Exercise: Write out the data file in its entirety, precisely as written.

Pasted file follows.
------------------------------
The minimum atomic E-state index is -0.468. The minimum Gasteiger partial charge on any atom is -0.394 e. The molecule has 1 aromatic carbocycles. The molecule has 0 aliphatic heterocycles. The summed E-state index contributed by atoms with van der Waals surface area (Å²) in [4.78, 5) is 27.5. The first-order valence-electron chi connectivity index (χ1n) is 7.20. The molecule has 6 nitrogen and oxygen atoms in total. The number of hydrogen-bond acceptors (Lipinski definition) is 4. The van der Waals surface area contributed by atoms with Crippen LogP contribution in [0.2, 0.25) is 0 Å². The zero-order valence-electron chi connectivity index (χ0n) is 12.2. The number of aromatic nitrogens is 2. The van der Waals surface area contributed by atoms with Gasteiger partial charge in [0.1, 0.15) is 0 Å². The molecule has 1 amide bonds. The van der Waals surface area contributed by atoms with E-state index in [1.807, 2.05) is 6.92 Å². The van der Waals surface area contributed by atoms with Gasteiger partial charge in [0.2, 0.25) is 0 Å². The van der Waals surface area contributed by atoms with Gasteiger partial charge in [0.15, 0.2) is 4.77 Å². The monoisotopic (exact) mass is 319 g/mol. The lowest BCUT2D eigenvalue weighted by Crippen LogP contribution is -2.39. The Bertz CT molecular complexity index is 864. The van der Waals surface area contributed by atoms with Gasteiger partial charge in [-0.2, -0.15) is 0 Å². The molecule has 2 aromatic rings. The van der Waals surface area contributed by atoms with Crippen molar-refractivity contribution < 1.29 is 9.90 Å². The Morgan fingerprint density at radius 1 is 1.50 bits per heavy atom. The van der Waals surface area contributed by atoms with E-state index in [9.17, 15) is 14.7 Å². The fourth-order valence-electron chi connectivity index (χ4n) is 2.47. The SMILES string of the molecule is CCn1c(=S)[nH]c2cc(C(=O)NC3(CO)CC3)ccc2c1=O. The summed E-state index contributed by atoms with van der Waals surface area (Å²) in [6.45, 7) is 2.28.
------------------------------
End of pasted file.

The minimum atomic E-state index is -0.468. The minimum Gasteiger partial charge on any atom is -0.394 e. The molecule has 1 aromatic carbocycles. The molecule has 0 aliphatic heterocycles. The summed E-state index contributed by atoms with van der Waals surface area (Å²) in [4.78, 5) is 27.5. The first-order valence-electron chi connectivity index (χ1n) is 7.20. The molecule has 6 nitrogen and oxygen atoms in total. The number of hydrogen-bond acceptors (Lipinski definition) is 4. The van der Waals surface area contributed by atoms with Crippen LogP contribution in [0.2, 0.25) is 0 Å². The zero-order valence-electron chi connectivity index (χ0n) is 12.2. The number of aromatic nitrogens is 2. The van der Waals surface area contributed by atoms with Gasteiger partial charge in [0.1, 0.15) is 0 Å². The molecule has 1 amide bonds. The van der Waals surface area contributed by atoms with E-state index in [1.807, 2.05) is 6.92 Å². The van der Waals surface area contributed by atoms with Gasteiger partial charge in [0.2, 0.25) is 0 Å². The van der Waals surface area contributed by atoms with Gasteiger partial charge in [0.15, 0.2) is 4.77 Å². The monoisotopic (exact) mass is 319 g/mol. The lowest BCUT2D eigenvalue weighted by Crippen LogP contribution is -2.39. The Bertz CT molecular complexity index is 864. The van der Waals surface area contributed by atoms with Gasteiger partial charge in [-0.2, -0.15) is 0 Å². The molecule has 2 aromatic rings. The van der Waals surface area contributed by atoms with Crippen molar-refractivity contribution < 1.29 is 9.90 Å². The Morgan fingerprint density at radius 1 is 1.50 bits per heavy atom. The van der Waals surface area contributed by atoms with E-state index in [9.17, 15) is 14.7 Å². The fourth-order valence-electron chi connectivity index (χ4n) is 2.47. The SMILES string of the molecule is CCn1c(=S)[nH]c2cc(C(=O)NC3(CO)CC3)ccc2c1=O. The summed E-state index contributed by atoms with van der Waals surface area (Å²) in [6.45, 7) is 2.28.